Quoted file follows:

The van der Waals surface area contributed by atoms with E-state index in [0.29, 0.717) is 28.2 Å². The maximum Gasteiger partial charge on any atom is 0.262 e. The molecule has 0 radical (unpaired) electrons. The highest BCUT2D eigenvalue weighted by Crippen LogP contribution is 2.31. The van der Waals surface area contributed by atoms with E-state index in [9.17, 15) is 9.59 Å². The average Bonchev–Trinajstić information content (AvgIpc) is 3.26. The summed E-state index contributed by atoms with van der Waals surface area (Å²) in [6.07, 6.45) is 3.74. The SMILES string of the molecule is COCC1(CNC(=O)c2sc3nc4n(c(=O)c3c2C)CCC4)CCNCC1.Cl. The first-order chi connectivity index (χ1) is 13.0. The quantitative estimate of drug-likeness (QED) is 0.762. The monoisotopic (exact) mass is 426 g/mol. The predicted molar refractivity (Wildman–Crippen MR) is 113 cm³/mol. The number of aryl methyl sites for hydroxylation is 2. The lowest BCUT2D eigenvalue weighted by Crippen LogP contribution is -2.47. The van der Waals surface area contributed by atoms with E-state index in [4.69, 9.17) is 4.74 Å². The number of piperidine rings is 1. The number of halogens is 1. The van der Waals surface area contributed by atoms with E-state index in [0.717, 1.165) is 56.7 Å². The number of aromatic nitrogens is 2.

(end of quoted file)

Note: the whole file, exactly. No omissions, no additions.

The van der Waals surface area contributed by atoms with E-state index in [0.29, 0.717) is 28.2 Å². The maximum Gasteiger partial charge on any atom is 0.262 e. The molecule has 0 radical (unpaired) electrons. The highest BCUT2D eigenvalue weighted by Crippen LogP contribution is 2.31. The van der Waals surface area contributed by atoms with E-state index in [9.17, 15) is 9.59 Å². The average Bonchev–Trinajstić information content (AvgIpc) is 3.26. The summed E-state index contributed by atoms with van der Waals surface area (Å²) in [6.07, 6.45) is 3.74. The SMILES string of the molecule is COCC1(CNC(=O)c2sc3nc4n(c(=O)c3c2C)CCC4)CCNCC1.Cl. The first-order chi connectivity index (χ1) is 13.0. The quantitative estimate of drug-likeness (QED) is 0.762. The monoisotopic (exact) mass is 426 g/mol. The predicted molar refractivity (Wildman–Crippen MR) is 113 cm³/mol. The number of aryl methyl sites for hydroxylation is 2. The lowest BCUT2D eigenvalue weighted by Crippen LogP contribution is -2.47. The van der Waals surface area contributed by atoms with E-state index in [4.69, 9.17) is 4.74 Å². The number of piperidine rings is 1. The number of halogens is 1. The van der Waals surface area contributed by atoms with E-state index in [0.717, 1.165) is 56.7 Å². The number of aromatic nitrogens is 2.